Ensuring children access to comprehensive health coverage is one of the smartest, most cost-effective choices our country can make. The hidden costs of not insuring children include high costs of uncompensated care for those without insurance; use of costly emergency room care instead of early access to primary care; long term treatment of preventable illnesses; and the costs of untreated emotional problems in children whose unmet needs bring them to the child welfare or juvenile justice systems.
Millions of children and families are already depending on the protections in the Affordable Care Act and millions more will do so as the act is implemented over the next few years. That these new and long overdue protections are now subject to a repeal attempt by some members of the new Congress is a travesty. A vote to repeal the Affordable Care Act is a vote to deny at least 16 million children, parents, and childless adults eligibility for Medicaid; threaten the successful Children’s Health Insurance Program (CHIP) which now provides more than seven million children health coverage and is expected to double in size by 2015; and deny health coverage for the more than 1.2 million young adults now eligible for coverage through their parents’ health plans as they graduate from school and seek work up to age 26. A vote to repeal the Affordable Care Act would undermine opportunities for help for hundreds of thousands of children with disabilities and other special needs. It would permit insurance companies to unjustly deny health coverage again to children like Katie with pre-existing conditions and set annual limits and lifetime caps on their coverage. A vote to repeal new health care reforms threatens our children’s and taxpayers’ financial futures. Senate Finance Committee Chairman Max Baucus (D-Mont) said in a press release, “the House bill to repeal the Affordable Care Act would increase America’s deficit by $230 billion in just ten years. And then, it would increase the deficit by a cost equal to half a percent of our entire economy—more than one trillion dollars—in the ten years that follow. That’s a cost America’s children and grandchildren just can’t afford.”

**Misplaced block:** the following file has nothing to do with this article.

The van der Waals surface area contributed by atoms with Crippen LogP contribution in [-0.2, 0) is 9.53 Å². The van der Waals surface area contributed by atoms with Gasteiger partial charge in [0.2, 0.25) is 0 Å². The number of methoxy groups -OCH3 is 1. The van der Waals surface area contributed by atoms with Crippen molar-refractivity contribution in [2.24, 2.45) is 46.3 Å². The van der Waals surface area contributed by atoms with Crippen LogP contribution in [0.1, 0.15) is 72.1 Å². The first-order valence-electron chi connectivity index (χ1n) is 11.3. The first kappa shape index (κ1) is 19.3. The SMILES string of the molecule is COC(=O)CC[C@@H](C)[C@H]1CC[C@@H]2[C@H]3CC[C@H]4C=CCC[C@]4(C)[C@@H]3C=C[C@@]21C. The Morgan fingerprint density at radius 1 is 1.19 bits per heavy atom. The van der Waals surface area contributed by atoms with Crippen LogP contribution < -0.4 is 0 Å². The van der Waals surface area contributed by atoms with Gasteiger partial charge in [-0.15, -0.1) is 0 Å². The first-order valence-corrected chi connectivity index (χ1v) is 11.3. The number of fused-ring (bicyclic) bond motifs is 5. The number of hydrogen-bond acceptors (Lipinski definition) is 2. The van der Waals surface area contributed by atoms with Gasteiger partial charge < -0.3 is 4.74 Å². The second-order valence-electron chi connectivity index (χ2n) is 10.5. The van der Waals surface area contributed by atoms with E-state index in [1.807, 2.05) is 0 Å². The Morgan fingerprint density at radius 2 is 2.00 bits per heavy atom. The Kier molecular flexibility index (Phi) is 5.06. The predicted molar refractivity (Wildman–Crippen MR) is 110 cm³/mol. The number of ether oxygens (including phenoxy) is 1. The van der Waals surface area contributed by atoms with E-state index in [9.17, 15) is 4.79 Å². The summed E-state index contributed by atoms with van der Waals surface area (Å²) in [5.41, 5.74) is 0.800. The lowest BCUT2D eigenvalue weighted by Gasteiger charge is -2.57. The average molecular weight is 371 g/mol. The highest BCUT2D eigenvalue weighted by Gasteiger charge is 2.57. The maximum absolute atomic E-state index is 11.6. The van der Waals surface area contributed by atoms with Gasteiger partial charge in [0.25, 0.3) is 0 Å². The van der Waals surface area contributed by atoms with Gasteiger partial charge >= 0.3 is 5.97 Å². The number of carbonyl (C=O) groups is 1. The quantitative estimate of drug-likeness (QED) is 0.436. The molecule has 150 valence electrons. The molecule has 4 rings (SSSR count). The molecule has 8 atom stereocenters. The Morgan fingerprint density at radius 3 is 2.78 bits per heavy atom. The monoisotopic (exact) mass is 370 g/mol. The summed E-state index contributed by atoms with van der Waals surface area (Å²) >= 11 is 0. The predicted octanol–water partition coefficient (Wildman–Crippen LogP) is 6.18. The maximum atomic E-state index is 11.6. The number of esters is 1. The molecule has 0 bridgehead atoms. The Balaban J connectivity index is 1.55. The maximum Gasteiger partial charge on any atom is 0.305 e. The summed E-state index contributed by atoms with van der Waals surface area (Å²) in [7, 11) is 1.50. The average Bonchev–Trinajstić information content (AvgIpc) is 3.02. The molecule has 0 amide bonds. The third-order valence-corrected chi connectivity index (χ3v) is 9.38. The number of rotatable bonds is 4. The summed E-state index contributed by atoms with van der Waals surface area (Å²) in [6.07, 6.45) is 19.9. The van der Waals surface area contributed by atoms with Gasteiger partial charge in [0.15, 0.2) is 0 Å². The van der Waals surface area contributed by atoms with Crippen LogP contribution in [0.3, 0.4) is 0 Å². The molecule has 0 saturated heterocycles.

Our nation must protect the long overdue and major gains for children and families in the Affordable Care Act. The law is already helping children and families and stopping some of the most egregious abuses of health insurers. Why would any sensible person want to go backwards and take these protections away?
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